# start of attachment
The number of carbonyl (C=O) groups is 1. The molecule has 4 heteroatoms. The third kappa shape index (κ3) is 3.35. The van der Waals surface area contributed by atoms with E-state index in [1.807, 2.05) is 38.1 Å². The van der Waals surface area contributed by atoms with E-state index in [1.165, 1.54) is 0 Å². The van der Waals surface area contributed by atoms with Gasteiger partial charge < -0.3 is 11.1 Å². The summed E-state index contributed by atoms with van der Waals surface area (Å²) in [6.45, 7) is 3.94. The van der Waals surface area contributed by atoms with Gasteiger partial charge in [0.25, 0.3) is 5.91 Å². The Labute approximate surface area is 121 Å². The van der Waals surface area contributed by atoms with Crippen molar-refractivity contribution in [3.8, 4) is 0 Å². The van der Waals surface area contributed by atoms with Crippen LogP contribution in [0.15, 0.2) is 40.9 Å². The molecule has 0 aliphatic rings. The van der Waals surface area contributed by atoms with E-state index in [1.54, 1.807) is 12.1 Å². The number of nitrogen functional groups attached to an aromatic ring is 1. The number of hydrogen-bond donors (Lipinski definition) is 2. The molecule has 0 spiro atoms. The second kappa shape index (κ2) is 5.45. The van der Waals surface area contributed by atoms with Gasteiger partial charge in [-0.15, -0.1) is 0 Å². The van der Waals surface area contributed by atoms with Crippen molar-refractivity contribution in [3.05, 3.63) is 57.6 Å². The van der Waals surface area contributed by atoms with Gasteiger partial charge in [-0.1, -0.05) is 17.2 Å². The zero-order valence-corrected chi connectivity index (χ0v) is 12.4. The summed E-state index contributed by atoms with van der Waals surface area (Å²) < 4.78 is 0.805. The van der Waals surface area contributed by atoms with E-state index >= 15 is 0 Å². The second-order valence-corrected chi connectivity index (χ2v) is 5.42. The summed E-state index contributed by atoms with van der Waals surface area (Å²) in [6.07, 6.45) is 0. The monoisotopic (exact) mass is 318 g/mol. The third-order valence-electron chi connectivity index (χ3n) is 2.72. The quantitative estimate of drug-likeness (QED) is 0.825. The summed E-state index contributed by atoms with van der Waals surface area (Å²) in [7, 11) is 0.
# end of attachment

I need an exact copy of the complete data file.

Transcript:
The number of carbonyl (C=O) groups is 1. The molecule has 4 heteroatoms. The third kappa shape index (κ3) is 3.35. The van der Waals surface area contributed by atoms with E-state index in [1.807, 2.05) is 38.1 Å². The van der Waals surface area contributed by atoms with E-state index in [1.165, 1.54) is 0 Å². The van der Waals surface area contributed by atoms with Gasteiger partial charge < -0.3 is 11.1 Å². The summed E-state index contributed by atoms with van der Waals surface area (Å²) in [6.45, 7) is 3.94. The van der Waals surface area contributed by atoms with Gasteiger partial charge in [0.25, 0.3) is 5.91 Å². The Labute approximate surface area is 121 Å². The van der Waals surface area contributed by atoms with Crippen molar-refractivity contribution in [3.8, 4) is 0 Å². The van der Waals surface area contributed by atoms with Crippen LogP contribution in [0.15, 0.2) is 40.9 Å². The molecule has 0 aliphatic rings. The van der Waals surface area contributed by atoms with E-state index in [1.54, 1.807) is 12.1 Å². The number of nitrogen functional groups attached to an aromatic ring is 1. The number of hydrogen-bond donors (Lipinski definition) is 2. The molecule has 0 spiro atoms. The second kappa shape index (κ2) is 5.45. The van der Waals surface area contributed by atoms with Gasteiger partial charge in [-0.15, -0.1) is 0 Å². The van der Waals surface area contributed by atoms with Crippen molar-refractivity contribution in [3.05, 3.63) is 57.6 Å². The van der Waals surface area contributed by atoms with Gasteiger partial charge in [-0.1, -0.05) is 17.2 Å². The zero-order valence-corrected chi connectivity index (χ0v) is 12.4. The summed E-state index contributed by atoms with van der Waals surface area (Å²) < 4.78 is 0.805. The van der Waals surface area contributed by atoms with E-state index >= 15 is 0 Å². The second-order valence-corrected chi connectivity index (χ2v) is 5.42. The summed E-state index contributed by atoms with van der Waals surface area (Å²) in [6.07, 6.45) is 0. The monoisotopic (exact) mass is 318 g/mol. The third-order valence-electron chi connectivity index (χ3n) is 2.72. The quantitative estimate of drug-likeness (QED) is 0.825. The summed E-state index contributed by atoms with van der Waals surface area (Å²) in [7, 11) is 0.